There’s a new commercial playing in these parts, in which a toothpaste company tangentially links their product to enhanced school performance.
I’ve written before about the curious relationship between form and content — and the manner in which (despite how we usually think about it) meaning is the product of the former.
As but the latest example, consider this Lipton commercial currently on TV here in the US.
Recognize the song? Continue reading “S.O.B.”
As you might have seen recently in the news, James Dobson, noted evangelical leader and founder of the Focus on the Family empire, has made the public claim that Donald Trump, the Presidential candidate to whom he has lent quasi-official support, is a born-again Christian. This statement was made largely in an attempt to explain how Trump’s string of unsavory comments and crude vocabulary need not offput the “values voters” who Dobson represents and whose support Trump so desperately needs. Rather, Dobson located the reason for Trump’s language and attitudes in the fact that he is a “baby Christian,” or very recent convert. In other words, Dobson has argued, Trump should be given a pass in the matter of his foul language and otherwise distasteful comments since he was not raised in an evangelical environment, and is just learning the cultural ropes, so to speak.
It will surprise no one that a wave of anti-Trump folks responded to the “baby Christian” comment by claiming that Trump’s ethics are so bankrupt that this news couldn’t possibly be taken seriously. Yet as Russell McCutcheon himself recently argued, the progressive clamor over whether Trump’s religiosity is “genuine” — that is, reflective of some inward personal shift — is actually a conservative move in the sense that it presumes the existence of some sort of authentic religious experience that is deemed authoritative and positive precisely because it is presumed apolitical. McCutcheon’s analysis points to the fact that since every religious act is designed to have some impact on the power relationships shared by people, every such act is political in one way or another. So while Trump may be among the more colorful candidates to invoke religion while on the campaign trail, there’s nothing particularly unique in how he’s doing it. Continue reading “Christianity as Logo: Is Donald Trump a “Baby Christian”?”
In the ever-growing torrent of op-eds about Donald Trump, the subject of the candidate’s misogyny has increasingly become a topic of interest and focus. Most recently, I came across this New York Times piece by conservative columnist David Brooks. In it, Brooks bemoans Trump’s bombastic misogyny that seems predicated upon competitive alpha male one-upmanship. Continue reading “Marketable Misogyny”
Donald Trump received some criticism from an interesting corner this past week when Pope Francis all but declared Trump “un-Christian,” an assessment rendered in response to the latter’s planned policy to build a wall between the US and Mexico if he is elected President. Predictably, Trump fired back with a series of remarks alleging that if ISIS were to attack the Vatican (a possibility in a world without Trump as President, he surmised), then the Pope would seriously regret his words. Although both offered more conciliatory statements later, the spectacle that remained exposed some of the very interesting seams of social identity, seams that should be particularly intriguing to anyone interested not just in the study of religion, but also in the dynamics of public life.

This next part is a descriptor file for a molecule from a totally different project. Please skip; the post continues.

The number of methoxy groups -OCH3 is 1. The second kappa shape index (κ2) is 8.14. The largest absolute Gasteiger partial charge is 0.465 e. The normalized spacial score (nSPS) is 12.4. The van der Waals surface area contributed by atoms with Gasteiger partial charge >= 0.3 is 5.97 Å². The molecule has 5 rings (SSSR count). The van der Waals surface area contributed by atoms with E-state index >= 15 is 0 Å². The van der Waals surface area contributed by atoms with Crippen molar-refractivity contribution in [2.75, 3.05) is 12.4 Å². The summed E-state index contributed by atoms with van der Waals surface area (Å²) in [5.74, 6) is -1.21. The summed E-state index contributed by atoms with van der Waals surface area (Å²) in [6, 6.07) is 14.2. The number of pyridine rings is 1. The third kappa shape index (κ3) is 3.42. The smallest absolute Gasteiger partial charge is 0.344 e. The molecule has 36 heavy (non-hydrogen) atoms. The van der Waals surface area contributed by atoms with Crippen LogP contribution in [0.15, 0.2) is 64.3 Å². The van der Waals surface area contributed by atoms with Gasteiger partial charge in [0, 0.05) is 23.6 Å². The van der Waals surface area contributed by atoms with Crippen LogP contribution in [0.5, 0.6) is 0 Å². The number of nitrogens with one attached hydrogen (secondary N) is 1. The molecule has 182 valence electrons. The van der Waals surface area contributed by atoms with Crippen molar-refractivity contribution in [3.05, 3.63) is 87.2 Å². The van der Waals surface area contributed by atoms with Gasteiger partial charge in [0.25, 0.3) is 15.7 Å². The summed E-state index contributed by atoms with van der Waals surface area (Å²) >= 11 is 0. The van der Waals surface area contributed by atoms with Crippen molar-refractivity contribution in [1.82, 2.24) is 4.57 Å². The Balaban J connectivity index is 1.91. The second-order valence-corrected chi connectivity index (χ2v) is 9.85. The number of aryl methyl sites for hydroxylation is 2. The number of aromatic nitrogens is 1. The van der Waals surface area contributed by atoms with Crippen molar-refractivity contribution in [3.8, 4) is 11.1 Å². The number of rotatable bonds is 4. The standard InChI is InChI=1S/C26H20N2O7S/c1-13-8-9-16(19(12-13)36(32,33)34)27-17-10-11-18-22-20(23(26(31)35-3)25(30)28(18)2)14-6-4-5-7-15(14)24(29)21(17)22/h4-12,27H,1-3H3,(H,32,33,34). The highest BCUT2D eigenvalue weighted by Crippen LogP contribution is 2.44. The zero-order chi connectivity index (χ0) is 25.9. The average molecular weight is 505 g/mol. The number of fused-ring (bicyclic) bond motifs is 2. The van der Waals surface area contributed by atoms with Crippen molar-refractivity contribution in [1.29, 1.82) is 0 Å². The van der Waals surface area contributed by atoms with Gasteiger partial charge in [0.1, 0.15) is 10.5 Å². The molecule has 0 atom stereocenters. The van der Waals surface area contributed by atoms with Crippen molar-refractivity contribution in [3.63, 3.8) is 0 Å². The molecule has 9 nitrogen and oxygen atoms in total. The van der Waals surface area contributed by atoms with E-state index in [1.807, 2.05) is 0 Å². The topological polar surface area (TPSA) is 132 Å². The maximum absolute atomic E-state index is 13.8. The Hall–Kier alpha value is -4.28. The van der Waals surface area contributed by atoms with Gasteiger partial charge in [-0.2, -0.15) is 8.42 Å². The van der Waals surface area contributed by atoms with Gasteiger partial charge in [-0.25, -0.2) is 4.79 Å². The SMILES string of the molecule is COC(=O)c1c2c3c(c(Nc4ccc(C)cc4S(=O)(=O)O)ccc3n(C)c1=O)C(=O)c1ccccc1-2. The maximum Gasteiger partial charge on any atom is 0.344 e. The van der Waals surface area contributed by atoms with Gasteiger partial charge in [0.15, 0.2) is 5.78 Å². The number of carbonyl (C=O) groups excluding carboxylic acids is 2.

As a scholar of religion with an eye for social theory, one of the first rules of engagement that I use when analyzing a situation such as this is to presume that labels like “Christian” are more shifting descriptors of a particular group’s interests and place in a society rather than a finite, essentialist definition of them. In other words, there is not a single thing that characterizes all people who call themselves “Christian,” and so what intrigues me about the use of the term is why and how we use it when we do, rather than assuming that it is a neutral, self-evident category that objectively describes the world. Continue reading “Who Is A Christian?: The Donald, The Pope, and the Rhetoric of Religion”
Donald Trump’s position statement last week excluding Muslims from entering the United States generated a round of bipartisan condemnation, as the White House spokesperson asserted that the statement disqualified Trump from the Presidency and Dick Cheney, among others, argued that the position “goes against everything we stand for and believe in.” While I certainly agree that Trump’s discriminatory approach should be rejected, the effort to exclude the excluder invites reflection on acts of identification. Continue reading “Fighting Exclusion with Exclusion”